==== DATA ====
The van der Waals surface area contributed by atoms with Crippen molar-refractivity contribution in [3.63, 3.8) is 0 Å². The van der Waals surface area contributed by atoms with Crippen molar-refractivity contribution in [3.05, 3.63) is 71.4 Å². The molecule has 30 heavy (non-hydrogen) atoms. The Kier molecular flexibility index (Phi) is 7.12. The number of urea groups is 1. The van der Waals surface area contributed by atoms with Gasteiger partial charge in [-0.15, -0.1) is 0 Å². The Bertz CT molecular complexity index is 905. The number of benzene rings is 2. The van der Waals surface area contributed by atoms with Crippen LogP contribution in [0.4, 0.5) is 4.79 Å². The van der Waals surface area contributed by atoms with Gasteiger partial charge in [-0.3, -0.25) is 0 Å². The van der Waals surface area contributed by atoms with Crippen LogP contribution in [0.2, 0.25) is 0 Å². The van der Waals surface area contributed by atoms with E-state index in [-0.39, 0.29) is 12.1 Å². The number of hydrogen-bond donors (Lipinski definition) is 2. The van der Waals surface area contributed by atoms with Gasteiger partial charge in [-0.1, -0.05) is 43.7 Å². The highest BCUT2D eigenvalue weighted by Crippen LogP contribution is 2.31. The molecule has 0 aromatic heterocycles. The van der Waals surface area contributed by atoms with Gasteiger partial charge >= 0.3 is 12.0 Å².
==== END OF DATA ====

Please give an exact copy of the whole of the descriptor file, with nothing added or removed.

The van der Waals surface area contributed by atoms with Crippen molar-refractivity contribution in [3.63, 3.8) is 0 Å². The van der Waals surface area contributed by atoms with Crippen molar-refractivity contribution in [3.05, 3.63) is 71.4 Å². The molecule has 30 heavy (non-hydrogen) atoms. The Kier molecular flexibility index (Phi) is 7.12. The number of urea groups is 1. The van der Waals surface area contributed by atoms with Gasteiger partial charge in [-0.15, -0.1) is 0 Å². The Bertz CT molecular complexity index is 905. The number of benzene rings is 2. The van der Waals surface area contributed by atoms with Crippen LogP contribution in [0.4, 0.5) is 4.79 Å². The van der Waals surface area contributed by atoms with Gasteiger partial charge in [-0.3, -0.25) is 0 Å². The van der Waals surface area contributed by atoms with Crippen LogP contribution in [0.2, 0.25) is 0 Å². The van der Waals surface area contributed by atoms with E-state index in [-0.39, 0.29) is 12.1 Å². The number of hydrogen-bond donors (Lipinski definition) is 2. The van der Waals surface area contributed by atoms with Gasteiger partial charge in [-0.1, -0.05) is 43.7 Å². The highest BCUT2D eigenvalue weighted by Crippen LogP contribution is 2.31. The molecule has 0 aromatic heterocycles. The van der Waals surface area contributed by atoms with Gasteiger partial charge >= 0.3 is 12.0 Å².